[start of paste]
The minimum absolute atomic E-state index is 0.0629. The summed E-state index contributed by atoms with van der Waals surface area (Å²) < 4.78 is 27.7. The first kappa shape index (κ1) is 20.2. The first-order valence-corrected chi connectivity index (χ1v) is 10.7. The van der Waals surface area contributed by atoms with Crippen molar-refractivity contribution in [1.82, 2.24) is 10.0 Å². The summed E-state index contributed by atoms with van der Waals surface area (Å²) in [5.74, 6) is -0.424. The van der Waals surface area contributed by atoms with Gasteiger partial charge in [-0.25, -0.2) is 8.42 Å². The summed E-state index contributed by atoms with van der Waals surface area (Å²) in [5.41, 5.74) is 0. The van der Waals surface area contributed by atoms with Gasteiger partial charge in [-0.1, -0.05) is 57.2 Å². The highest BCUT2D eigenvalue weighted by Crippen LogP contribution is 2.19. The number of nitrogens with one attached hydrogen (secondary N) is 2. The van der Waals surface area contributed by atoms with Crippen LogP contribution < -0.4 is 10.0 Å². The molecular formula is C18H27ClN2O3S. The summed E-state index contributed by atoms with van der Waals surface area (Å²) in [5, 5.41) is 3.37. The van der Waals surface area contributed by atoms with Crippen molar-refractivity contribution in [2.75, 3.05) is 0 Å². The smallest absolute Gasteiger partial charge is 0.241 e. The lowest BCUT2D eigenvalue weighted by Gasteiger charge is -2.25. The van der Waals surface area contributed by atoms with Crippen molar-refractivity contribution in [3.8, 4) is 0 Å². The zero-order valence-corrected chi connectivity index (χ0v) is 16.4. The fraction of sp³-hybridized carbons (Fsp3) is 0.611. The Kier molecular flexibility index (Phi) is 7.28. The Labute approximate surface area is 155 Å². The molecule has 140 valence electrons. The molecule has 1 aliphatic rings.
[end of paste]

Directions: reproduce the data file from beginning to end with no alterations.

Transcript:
The minimum absolute atomic E-state index is 0.0629. The summed E-state index contributed by atoms with van der Waals surface area (Å²) < 4.78 is 27.7. The first kappa shape index (κ1) is 20.2. The first-order valence-corrected chi connectivity index (χ1v) is 10.7. The van der Waals surface area contributed by atoms with Crippen molar-refractivity contribution in [1.82, 2.24) is 10.0 Å². The summed E-state index contributed by atoms with van der Waals surface area (Å²) in [5.74, 6) is -0.424. The van der Waals surface area contributed by atoms with Gasteiger partial charge in [-0.25, -0.2) is 8.42 Å². The summed E-state index contributed by atoms with van der Waals surface area (Å²) in [5.41, 5.74) is 0. The van der Waals surface area contributed by atoms with Gasteiger partial charge in [-0.1, -0.05) is 57.2 Å². The highest BCUT2D eigenvalue weighted by Crippen LogP contribution is 2.19. The number of nitrogens with one attached hydrogen (secondary N) is 2. The van der Waals surface area contributed by atoms with Crippen LogP contribution < -0.4 is 10.0 Å². The molecular formula is C18H27ClN2O3S. The summed E-state index contributed by atoms with van der Waals surface area (Å²) in [5, 5.41) is 3.37. The van der Waals surface area contributed by atoms with Crippen molar-refractivity contribution in [2.75, 3.05) is 0 Å². The smallest absolute Gasteiger partial charge is 0.241 e. The lowest BCUT2D eigenvalue weighted by Gasteiger charge is -2.25. The van der Waals surface area contributed by atoms with Crippen molar-refractivity contribution in [3.8, 4) is 0 Å². The zero-order valence-corrected chi connectivity index (χ0v) is 16.4. The fraction of sp³-hybridized carbons (Fsp3) is 0.611. The Kier molecular flexibility index (Phi) is 7.28. The Labute approximate surface area is 155 Å². The molecule has 140 valence electrons. The molecule has 1 aliphatic rings.